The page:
For the vast majority of his hockey life, Blackhawks superstar Patrick Kane has had a voice in his head telling him details to focus on to take his game to the next level, which he has year after year.
Kane and development coach Darryl Belfry spoke with Scott Powers of The Athletic about their working relationship that spans more than 20 years.
One way Belfry has helped Kane over the years is by sending the three-time Stanley Cup champion 12-15 minute video breakdowns of his play every few games during the season.
"I remember, there was a situation maybe a couple of years ago where, for some reason, I was shooting everything high, and he noticed it in one of my sequences," Kane told Powers. "Next game, he said, I want you to shoot blocker low, your first shot. And no joke, I remember the game, it was against the Islanders, it was the game I actually had my 800th point. This was the first of three that night. And it was like a minute into the game, I get the puck on the right side, it wasn’t like a blistering shot or anything, just a shot right like a foot off the ice, blocker side and it goes in the net."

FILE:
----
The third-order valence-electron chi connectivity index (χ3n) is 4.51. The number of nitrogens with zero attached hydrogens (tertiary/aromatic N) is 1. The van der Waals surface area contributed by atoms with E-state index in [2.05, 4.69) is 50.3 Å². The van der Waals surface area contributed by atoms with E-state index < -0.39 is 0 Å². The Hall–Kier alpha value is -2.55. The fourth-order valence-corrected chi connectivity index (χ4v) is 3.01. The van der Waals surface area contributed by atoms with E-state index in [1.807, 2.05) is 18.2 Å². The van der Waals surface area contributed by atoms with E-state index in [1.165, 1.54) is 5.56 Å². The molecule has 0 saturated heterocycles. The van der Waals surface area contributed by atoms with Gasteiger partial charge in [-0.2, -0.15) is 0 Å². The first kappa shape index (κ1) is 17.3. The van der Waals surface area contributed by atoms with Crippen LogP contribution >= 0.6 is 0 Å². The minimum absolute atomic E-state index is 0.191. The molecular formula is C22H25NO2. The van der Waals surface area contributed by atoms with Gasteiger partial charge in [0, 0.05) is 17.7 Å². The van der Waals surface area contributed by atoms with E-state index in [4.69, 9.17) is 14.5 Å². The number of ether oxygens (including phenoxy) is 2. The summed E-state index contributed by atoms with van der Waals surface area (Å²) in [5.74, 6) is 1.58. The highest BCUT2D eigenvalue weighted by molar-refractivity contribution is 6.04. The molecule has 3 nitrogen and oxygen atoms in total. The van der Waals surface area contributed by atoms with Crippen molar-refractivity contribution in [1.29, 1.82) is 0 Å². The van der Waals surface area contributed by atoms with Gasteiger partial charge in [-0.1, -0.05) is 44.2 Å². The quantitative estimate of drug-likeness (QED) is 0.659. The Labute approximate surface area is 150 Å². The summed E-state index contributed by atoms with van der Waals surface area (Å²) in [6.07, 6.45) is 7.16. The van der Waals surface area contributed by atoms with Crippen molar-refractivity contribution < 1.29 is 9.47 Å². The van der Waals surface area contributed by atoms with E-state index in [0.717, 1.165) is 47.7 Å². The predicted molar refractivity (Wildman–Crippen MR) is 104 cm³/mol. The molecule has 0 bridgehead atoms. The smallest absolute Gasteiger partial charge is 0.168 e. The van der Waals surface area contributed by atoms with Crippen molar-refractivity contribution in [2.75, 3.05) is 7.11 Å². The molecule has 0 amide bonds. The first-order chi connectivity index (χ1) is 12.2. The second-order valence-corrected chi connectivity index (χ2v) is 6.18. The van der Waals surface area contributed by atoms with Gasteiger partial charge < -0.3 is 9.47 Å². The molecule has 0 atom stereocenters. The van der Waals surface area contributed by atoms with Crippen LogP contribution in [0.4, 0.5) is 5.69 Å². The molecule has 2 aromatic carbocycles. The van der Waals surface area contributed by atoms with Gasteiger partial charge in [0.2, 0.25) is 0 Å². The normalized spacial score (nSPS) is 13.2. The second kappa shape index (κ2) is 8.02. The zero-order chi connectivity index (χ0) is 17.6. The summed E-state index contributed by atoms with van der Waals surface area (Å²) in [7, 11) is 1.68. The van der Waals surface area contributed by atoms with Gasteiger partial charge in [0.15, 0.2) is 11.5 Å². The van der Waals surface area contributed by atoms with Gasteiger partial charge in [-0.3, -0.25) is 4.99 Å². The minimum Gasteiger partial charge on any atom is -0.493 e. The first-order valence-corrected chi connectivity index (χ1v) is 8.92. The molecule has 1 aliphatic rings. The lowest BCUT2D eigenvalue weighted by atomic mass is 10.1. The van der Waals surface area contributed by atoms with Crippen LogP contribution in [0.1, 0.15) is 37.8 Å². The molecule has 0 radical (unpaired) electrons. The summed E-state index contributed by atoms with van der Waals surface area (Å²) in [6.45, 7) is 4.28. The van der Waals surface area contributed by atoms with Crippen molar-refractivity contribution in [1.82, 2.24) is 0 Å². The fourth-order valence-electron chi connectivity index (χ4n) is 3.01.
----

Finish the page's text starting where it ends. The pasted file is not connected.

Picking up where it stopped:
Another suggestion Kane ran with from Belfry had a huge impact on his overall offensive game, coming up on the play behind the defense.
"I think that started to maybe develop in like 2010 when we were looking for ways to give me the puck more," Kane said. "It was really something that no one really ever [had] done. I mean, you saw it on the power play a little bit where teams would use the drop pass, and that was a pretty effective thing for guys like (Pavel) Datsyuk and (Henrik) Zetterberg. But 5-on-5, I started implementing it to my game and I would get those drop passes, and all of a sudden, I’m coming up with so much speed. It’s really been an effective thing still to this day."
Belfry also helped Kane improve his possession time by suggesting a number of times he should try to touch the puck every game.
"I remember, I think I was at an all-star game or something, and I was talking to (Nathan) MacKinnon about working with you and whatnot. He’s like, well, how many puck touches does he want you to get a game? I said, 40. And he’s like, 40? Like, he couldn’t believe that was the number, like that was such a high number," Kane said. "So I remember that, but that was pretty funny. But yeah, that’s always been the number, try and get as much as possible. And then we feel like if the puck’s in my hands and then good things can happen."
Powers and Belfry wrote the book "Belfry Hockey" together about Belfry's teaching strategies, which came out Nov. 3.